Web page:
Static program analysis is a key component of many software development tools, including compilers, development environments, and verification tools. Practical applications of static analysis have grown in recent years to include tools by companies such as Coverity, Fortify, GrammaTech, IBM, and others. Analyses are often expected to be sound in that their result models all possible executions of the program under analysis. Soundness implies that the analysis computes an over-approximation in order to stay tractable; the analysis result will also model behaviors that do not actually occur in any program execution. The precision of an analysis is the degree to which it avoids such spurious results. Users expect analyses to be sound as a matter of course, and desire analyses to be as precise as possible, while being able to scale to large programs.
Soundness would seem essential for any kind of static program analysis. Soundness is also widely emphasized in the academic literature. Yet, in practice, soundness is commonly eschewed: we are not aware of a single realistic whole-program analysis tool (e.g., tools widely used for bug detection, refactoring assistance, programming automation, etc.) that does not purposely make unsound choices. Similarly, virtually all published whole-program analyses are unsound and omit conservative handling of common language features when applied to real programming languages.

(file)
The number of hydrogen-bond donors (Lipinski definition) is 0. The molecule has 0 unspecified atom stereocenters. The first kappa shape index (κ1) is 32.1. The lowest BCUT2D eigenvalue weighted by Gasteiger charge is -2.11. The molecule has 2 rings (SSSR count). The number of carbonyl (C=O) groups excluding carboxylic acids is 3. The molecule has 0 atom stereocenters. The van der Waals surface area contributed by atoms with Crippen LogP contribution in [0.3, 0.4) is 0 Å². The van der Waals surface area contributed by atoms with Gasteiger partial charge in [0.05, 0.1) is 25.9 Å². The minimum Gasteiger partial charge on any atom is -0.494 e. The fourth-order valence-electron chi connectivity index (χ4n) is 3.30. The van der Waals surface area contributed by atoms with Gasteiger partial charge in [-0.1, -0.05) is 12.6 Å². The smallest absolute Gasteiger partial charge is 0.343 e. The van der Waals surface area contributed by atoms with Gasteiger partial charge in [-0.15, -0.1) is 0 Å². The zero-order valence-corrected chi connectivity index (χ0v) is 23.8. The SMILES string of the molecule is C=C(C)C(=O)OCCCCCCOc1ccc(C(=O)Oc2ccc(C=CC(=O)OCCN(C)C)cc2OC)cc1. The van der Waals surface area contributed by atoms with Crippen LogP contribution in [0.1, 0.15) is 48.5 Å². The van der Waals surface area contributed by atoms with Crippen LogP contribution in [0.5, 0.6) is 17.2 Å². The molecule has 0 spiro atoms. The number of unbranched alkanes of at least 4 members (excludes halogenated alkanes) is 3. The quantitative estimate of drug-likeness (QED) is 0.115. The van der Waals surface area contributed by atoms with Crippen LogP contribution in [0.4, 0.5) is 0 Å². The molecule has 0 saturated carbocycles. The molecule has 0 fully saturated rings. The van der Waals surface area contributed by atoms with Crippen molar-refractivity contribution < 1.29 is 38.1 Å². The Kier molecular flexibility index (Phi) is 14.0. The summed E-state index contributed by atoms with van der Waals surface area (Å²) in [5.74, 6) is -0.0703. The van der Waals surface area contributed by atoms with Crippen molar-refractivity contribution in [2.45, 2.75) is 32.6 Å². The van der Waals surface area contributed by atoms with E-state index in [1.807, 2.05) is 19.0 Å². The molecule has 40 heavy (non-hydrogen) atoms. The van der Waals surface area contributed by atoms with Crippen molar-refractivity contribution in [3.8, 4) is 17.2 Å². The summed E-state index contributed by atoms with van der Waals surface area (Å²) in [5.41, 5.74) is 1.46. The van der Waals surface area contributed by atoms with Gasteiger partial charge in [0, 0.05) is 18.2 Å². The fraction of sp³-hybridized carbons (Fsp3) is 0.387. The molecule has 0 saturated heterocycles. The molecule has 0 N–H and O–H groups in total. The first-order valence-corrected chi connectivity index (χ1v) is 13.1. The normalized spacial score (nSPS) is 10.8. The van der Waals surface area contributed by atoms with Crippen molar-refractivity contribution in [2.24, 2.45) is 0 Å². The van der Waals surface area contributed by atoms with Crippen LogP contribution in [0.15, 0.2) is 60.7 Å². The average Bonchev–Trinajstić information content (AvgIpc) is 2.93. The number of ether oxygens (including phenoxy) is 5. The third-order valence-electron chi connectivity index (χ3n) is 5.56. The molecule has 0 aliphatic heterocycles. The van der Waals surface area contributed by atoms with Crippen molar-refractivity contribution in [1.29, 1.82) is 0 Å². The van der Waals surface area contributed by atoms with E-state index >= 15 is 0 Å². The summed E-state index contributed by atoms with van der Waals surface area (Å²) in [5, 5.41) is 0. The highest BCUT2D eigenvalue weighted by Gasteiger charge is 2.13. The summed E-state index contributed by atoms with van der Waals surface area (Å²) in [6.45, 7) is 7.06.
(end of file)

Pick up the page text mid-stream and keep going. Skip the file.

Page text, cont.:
The typical reasons for such choices are engineering compromises: implementers of such tools are well aware of how they could handle complex language features soundly (e.g., by assuming that a complex language feature can exhibit any behavior), but do not do so because this would make the analysis unscalable or imprecise to the point of being useless. Therefore, the dominant practice is one of treating soundness as an engineering choice.
In all, we are faced with a paradox: on the one hand we have the ubiquity of unsoundness in any practical whole-program analysis tool that has a claim to precision and scalability; on the other, we have a research community that, outside a small group of experts, is oblivious to any unsoundness, let alone its preponderance in practice.
The term "soundiness" has been inspired in part by Stephen Colbert's "truthiness."
Our article In defense of soundiness: a manifesto (HTML, pre-print PDF) appeared in the February 2015 issue of Communications of the ACM. Also see these presentation slides on the subject.
Below is a short bibliography of papers related to soundiness produced from this bibtex file. We aim to list papers that either (1) measure the unsoundness of whole-program analyses in some way, (2) give solutions to analyzing "hard" language features, or (3) measure the utility of soundness in a particular context. If you have further suggestions for references, submit an issue or a pull request.